|Publication number||US7296778 B2|
|Application number||US 10/312,653|
|Publication date||Nov 20, 2007|
|Filing date||Jun 22, 2001|
|Priority date||Jun 29, 2000|
|Also published as||US20040021044, WO2002002988A1|
|Publication number||10312653, 312653, PCT/2001/2802, PCT/GB/1/002802, PCT/GB/1/02802, PCT/GB/2001/002802, PCT/GB/2001/02802, PCT/GB1/002802, PCT/GB1/02802, PCT/GB1002802, PCT/GB102802, PCT/GB2001/002802, PCT/GB2001/02802, PCT/GB2001002802, PCT/GB200102802, US 7296778 B2, US 7296778B2, US-B2-7296778, US7296778 B2, US7296778B2|
|Inventors||Richard Arthur Lindsay|
|Original Assignee||Vitec Group Plc|
|Export Citation||BiBTeX, EndNote, RefMan|
|Patent Citations (24), Non-Patent Citations (2), Referenced by (6), Classifications (8), Legal Events (4)|
|External Links: USPTO, USPTO Assignment, Espacenet|
This invention relates to a mounting for a payload such as a TV or Video camera in which the mounting includes a platform to carry the pay load which is rotatable about a horizontal axis to either side-of a neutral position in which the platform is horizontal and a spring mechanism is provided to resist the tilting movement in either direction from said neutral position to counterbalance the payload-platform in any position of tilt.
Our European patent specification No. 0558597, our UK patent specification No. 2102757, and our UK patent No. 2189042 disclose camera mountings with different mechanisms for counter-balancing the mounting in tilt movement so that the mounting will stay at rest in any position of tilt to which it is moved.
The above arrangements all provide substantially perfect balance throughout their ranges of movement once correctly adjusted but all of the mechanisms are complicated and require considerable space in which to operate.
GB Patent Specification No. 2049601 discloses a torque counterbalancing mechanism for use on tiltable tables, the mechanism comprising a cam engaged by a cam follower on which a linear helical spring acts so that the interaction of the cam and follower produces a force equal and opposite to the torque generated as the tiltable table with load rotates either side of the vertical.
The linear spring of this arrangement takes up considerable space and it is not easy with this arrangement to provide different springs which can be selectively coupled/uncoupled with the cam follower to cater for different loads.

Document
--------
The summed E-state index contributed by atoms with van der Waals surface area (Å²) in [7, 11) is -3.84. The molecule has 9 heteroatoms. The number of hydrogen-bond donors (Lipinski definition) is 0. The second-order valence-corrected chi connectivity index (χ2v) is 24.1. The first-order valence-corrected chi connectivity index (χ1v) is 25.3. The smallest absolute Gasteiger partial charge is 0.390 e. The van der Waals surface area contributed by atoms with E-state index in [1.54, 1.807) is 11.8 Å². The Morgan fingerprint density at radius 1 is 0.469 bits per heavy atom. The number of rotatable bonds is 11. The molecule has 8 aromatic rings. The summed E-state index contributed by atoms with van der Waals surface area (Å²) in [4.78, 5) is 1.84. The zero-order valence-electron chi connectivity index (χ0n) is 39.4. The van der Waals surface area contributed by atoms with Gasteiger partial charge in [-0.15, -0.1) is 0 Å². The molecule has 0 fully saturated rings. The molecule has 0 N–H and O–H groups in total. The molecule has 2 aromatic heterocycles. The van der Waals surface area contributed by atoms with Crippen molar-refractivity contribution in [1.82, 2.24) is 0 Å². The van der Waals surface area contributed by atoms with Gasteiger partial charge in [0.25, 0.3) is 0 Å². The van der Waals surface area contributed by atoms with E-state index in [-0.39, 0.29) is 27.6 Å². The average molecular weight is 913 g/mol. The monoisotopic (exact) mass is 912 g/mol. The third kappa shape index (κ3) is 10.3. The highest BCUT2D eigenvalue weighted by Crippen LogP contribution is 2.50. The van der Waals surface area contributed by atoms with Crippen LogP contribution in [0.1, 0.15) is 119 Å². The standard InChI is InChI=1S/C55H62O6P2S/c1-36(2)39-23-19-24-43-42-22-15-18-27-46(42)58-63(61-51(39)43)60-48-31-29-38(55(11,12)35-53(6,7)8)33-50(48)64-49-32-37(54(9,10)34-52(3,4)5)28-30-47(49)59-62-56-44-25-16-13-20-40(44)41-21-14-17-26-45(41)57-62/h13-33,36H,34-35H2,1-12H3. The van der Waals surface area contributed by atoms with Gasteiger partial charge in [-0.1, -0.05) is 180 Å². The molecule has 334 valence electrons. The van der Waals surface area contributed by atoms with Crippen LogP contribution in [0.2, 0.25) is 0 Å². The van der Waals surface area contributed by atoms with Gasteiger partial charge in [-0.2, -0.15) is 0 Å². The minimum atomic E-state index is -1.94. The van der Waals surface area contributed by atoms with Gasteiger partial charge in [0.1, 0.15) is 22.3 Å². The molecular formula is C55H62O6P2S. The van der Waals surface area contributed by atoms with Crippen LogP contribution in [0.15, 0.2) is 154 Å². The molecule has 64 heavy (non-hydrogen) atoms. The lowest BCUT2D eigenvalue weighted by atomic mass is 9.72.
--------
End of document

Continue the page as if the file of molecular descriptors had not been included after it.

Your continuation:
It is therefore an object therefore of this invention to provide a counter balanced camera mounting which is of simple and compact construction whilst preserving substantially perfect balance throughout its range of movement.
This invention provides a mounting for a payload (e.g. a TV/Video camera) comprising a platform providing a mounting face for the payload, means to mount the platform for rotation about a horizontal axis for tilting of the platform to either side of a neutral position in which the platform is horizontal and spring means to provide resistance to the tilting position to counterbalance the payload/platform in any position of tilt, wherein the spring means comprise a torsion spring means and coupling means are provided interconnecting the platform and said spring means with a mechanical advantage which increases automatically with movement of the platform away from said neutral position to compensate for the increasing spring resistance to tilting generated by the torsion spring required to counterbalance the camera/platform combination throughout its range of tilting.
Preferably the torsion spring is arranged with its axis parallel to said horizontal axis about which the platform rotates and the coupling means acts on the tiltable platform at a location spaced from the horizontal axis of rotation of the platform.
By way of example the coupling means may comprise a lever connected to the platform and coupled to the torsion spring means to exert a torque thereon.
More specifically the lever may have a sliding connection to the platform to accommodate the different axes of rotation of the platform and lever whereby tilting of the platform tilts the lever by a corresponding amount to develop a torque in such a torque spring which resists said tilting of the platform.
In any of the above arrangements, the torsional spring means may comprise a helical spring or a flattened spiral spring.
The following is a description of some specific embodiments of the invention, reference being made to the accompanying drawings in which:
Stub shafts 15 extend through and are rotatably supported in bearings 17 mounted in the side walls 12,13 for rotation about a horizontal axis.
A standard platform 18 having conventional devices for locating and securing a TV/Video camera to the platform has downwardly dependent spaced apart legs 19 which extend down either side of the enclosure and are secured to the projecting ends of the stub shafts 15 to support the platform for rotation.
A mechanism for counterbalancing tilting movement of the platform from neutral horizontal position will now be described.
It will be appreciated and will be demonstrated by the mathematical analysis to follow later that the torque required to balance the platform over the 90° of movement from the horizontal will rise rapidly at first and then tail off towards the 90° position.